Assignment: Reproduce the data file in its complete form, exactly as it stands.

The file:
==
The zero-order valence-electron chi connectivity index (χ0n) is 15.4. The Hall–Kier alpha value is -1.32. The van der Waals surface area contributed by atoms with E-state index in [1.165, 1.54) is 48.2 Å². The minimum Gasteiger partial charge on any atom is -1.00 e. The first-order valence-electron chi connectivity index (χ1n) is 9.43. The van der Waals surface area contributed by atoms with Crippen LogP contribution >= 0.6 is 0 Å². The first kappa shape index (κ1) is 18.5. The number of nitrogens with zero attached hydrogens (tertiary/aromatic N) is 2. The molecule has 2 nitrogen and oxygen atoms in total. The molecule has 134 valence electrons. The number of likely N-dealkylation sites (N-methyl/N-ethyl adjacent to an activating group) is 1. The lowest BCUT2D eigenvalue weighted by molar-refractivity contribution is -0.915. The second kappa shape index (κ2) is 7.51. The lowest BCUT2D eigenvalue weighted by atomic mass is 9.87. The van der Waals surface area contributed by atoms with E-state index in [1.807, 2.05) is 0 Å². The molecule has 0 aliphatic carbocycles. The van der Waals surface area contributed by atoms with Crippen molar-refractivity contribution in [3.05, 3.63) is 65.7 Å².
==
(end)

The zero-order valence-electron chi connectivity index (χ0n) is 15.4. The Hall–Kier alpha value is -1.32. The van der Waals surface area contributed by atoms with E-state index in [1.165, 1.54) is 48.2 Å². The minimum Gasteiger partial charge on any atom is -1.00 e. The first-order valence-electron chi connectivity index (χ1n) is 9.43. The van der Waals surface area contributed by atoms with Crippen LogP contribution >= 0.6 is 0 Å². The first kappa shape index (κ1) is 18.5. The number of nitrogens with zero attached hydrogens (tertiary/aromatic N) is 2. The molecule has 2 nitrogen and oxygen atoms in total. The molecule has 134 valence electrons. The number of likely N-dealkylation sites (N-methyl/N-ethyl adjacent to an activating group) is 1. The lowest BCUT2D eigenvalue weighted by molar-refractivity contribution is -0.915. The second kappa shape index (κ2) is 7.51. The lowest BCUT2D eigenvalue weighted by atomic mass is 9.87. The van der Waals surface area contributed by atoms with E-state index in [1.807, 2.05) is 0 Å². The molecule has 0 aliphatic carbocycles. The van der Waals surface area contributed by atoms with Crippen molar-refractivity contribution in [3.05, 3.63) is 65.7 Å².